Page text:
Data from: Polyandry and the decrease of a selfish genetic element in a wild house mouse population
Cite this dataset
Manser, Andri; Lindholm, Anna K.; König, Barbara; Bagheri, Homayoun C. (2011). Data from: Polyandry and the decrease of a selfish genetic element in a wild house mouse population [Dataset]. Dryad. https://doi.org/10.5061/dryad.9069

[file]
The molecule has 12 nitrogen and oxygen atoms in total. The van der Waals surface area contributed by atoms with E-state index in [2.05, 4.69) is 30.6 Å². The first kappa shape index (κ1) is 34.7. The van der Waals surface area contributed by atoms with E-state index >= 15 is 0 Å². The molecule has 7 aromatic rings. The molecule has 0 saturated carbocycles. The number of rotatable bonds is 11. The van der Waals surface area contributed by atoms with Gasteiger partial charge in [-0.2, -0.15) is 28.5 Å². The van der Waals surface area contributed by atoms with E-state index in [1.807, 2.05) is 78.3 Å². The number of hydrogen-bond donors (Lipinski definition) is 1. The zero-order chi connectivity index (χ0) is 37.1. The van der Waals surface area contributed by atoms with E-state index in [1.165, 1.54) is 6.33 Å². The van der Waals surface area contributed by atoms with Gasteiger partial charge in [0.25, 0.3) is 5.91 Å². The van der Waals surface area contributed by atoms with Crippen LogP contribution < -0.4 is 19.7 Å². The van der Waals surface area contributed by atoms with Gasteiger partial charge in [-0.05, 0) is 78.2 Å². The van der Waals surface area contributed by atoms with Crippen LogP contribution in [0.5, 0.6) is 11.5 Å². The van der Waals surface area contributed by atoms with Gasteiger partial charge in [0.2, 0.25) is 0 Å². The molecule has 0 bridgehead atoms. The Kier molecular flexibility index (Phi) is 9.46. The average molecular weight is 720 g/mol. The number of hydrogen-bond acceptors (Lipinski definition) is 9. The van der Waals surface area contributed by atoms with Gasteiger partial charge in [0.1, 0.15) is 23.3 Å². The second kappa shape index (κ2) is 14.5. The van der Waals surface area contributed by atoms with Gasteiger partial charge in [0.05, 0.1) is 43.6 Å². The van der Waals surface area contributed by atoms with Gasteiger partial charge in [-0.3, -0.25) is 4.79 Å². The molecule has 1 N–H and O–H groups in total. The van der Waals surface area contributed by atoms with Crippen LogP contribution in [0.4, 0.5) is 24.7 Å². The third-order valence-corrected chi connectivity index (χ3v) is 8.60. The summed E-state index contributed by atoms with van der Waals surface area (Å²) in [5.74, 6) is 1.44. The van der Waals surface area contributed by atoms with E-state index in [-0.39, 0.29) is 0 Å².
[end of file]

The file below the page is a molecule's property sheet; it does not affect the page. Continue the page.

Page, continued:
Despite deleterious effects on individuals, the t haplotype is a selfish genetic element present in many house mouse populations. By distorting the transmission ratio, +/t males transmit the t haplotype to up to 90% of their offspring. However, t/t individuals perish in utero. Theoretical models based on these properties predict a much higher t frequency than observed, leading to the t paradox. Here, we use empirical field data and theoretical approaches to investigate whether polyandry is a female counterstrategy against the negative fitness consequences of such distorters. We found a significant decrease of the t frequency over a period of 5.5 years that cannot be explained by the effect of transmission ratio distortion and recessive lethals, despite significantly higher life expectancy of +/t females compared to +/+ females. We quantified life history data and homozygous and heterozygous fitness effects. Population subdivision and inbreeding were excluded as evolutionary force influencing the t system. The possible influence of polyandry on the t system was then investigated by applying a stochastic model to this situation. Simulations show that polyandry can explain the observed t dynamics, making it a biologically plausible explanation for low t frequencies in natural populations in general.